Onam 2023: Moolam, Seventh Day of The Harvest Festival

One of India's biggest harvest festivals, Onam is celebrated with grandeur and zeal all over the state of Kerala by the Malayali people. The 10-day festival brings immense joy, and a great representation of harmony, celebration, and delicious food. The Onam festival started on the 20th August 2023 and will go all the way through the 31st August 2023 this year. Today is the seventh day, Moolam, and with each day comes a new level of significance and enthusiasm. The celebrations begin with Atham (first day), which is followed by Chithira (second day), which displays artistically created flower carpets, and Pooradam, which hosts a Pookalam competition to add colour. Uthradam (ninth day)is the time when houses are prepared for the festival by being cleaned and decorated, and Thiruvonam is the day of the main Sadhya feast.    

Moolam, the seventh day of the vibrant Onam festival in Kerala, is a crescendo of excitement as the grand finale, Thiruvonam approaches with only two days left. Streets and shops burst with color and activities, a visual treat for the eyes. Amidst the hustle and bustle, people rush to grab last-minute essentials, their expressions reflecting joy and anticipation. People redo the floral carpets in their homes and visit neighbours, friends, and relatives in order to see the lovely decorations that have been created at home. The puli kuli dance, also known as the masked leopard dance, is another activity that is performed as part of the moolam celebration. The temples in Kerala begin to offer the Onasadya starting from today and a small sadhya is cooked in a customary manner as part of a lunch presentation at homes. The seventh day marks the time to meet Onathappan, a clay pyramid symbolizing Vamana, Lord Vishnu's incarnation. The year-long wait is over, and Kerala resonates with celebrations, uniting people in happiness, cultural spirit, and the delectable flavors of traditional feasts.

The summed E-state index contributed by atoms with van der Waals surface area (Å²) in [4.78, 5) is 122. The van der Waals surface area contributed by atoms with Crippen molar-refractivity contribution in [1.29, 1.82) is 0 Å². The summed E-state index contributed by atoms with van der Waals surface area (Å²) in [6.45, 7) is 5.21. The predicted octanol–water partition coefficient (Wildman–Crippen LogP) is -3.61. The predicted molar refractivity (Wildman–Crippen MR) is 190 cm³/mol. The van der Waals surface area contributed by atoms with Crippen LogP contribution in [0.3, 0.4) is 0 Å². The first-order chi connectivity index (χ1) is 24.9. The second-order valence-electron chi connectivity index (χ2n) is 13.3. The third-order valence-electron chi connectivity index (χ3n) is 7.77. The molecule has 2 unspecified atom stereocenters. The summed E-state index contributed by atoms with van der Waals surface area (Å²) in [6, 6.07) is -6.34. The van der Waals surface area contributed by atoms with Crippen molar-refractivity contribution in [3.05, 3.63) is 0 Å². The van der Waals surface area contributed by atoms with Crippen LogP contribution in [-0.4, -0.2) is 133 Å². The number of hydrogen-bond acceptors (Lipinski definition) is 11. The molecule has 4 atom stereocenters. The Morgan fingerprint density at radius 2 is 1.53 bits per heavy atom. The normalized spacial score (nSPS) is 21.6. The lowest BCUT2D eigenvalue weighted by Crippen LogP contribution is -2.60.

With the festival setting its tone, here is how you can prepare the Kadu manga, a mango pickle at home. Mango pickle is amongst the first to be served on the Sadhya meal. 

Kadu manga recipe


Raw mango - 1 (about 200 gms) 

Turmeric Powder – a pinch 

Red chili powder - 2 tsp 

Fenugreek powder – a pinch 

Salt – according to taste 

For the seasoning 

Sesame oil - 2 tbsp 

Asoefaedita - 1 pinch 

Mustard seeds -1 tsp 

Curry Leaves – 1 sprig 

Method: Clean the mango by rinsing it under running water to get rid of any dirt or other dirt. Use a towel to dry it. Cut the skin into small pieces.  Mix the mango pieces with salt, turmeric powder, fenugreek powder, and chilli powder. Combine it well. Taste the mixture and, if necessary, add more spices. In a tadka pan, heat sesame oil until it starts to smoke. Mix in the mustard seeds, asafoetida, and curry leaves. When the mustard seeds start to pop, pour over the mango pieces. Mix it well with a dry spoon. Transfer it to a dry, clean container and store it in a cool place.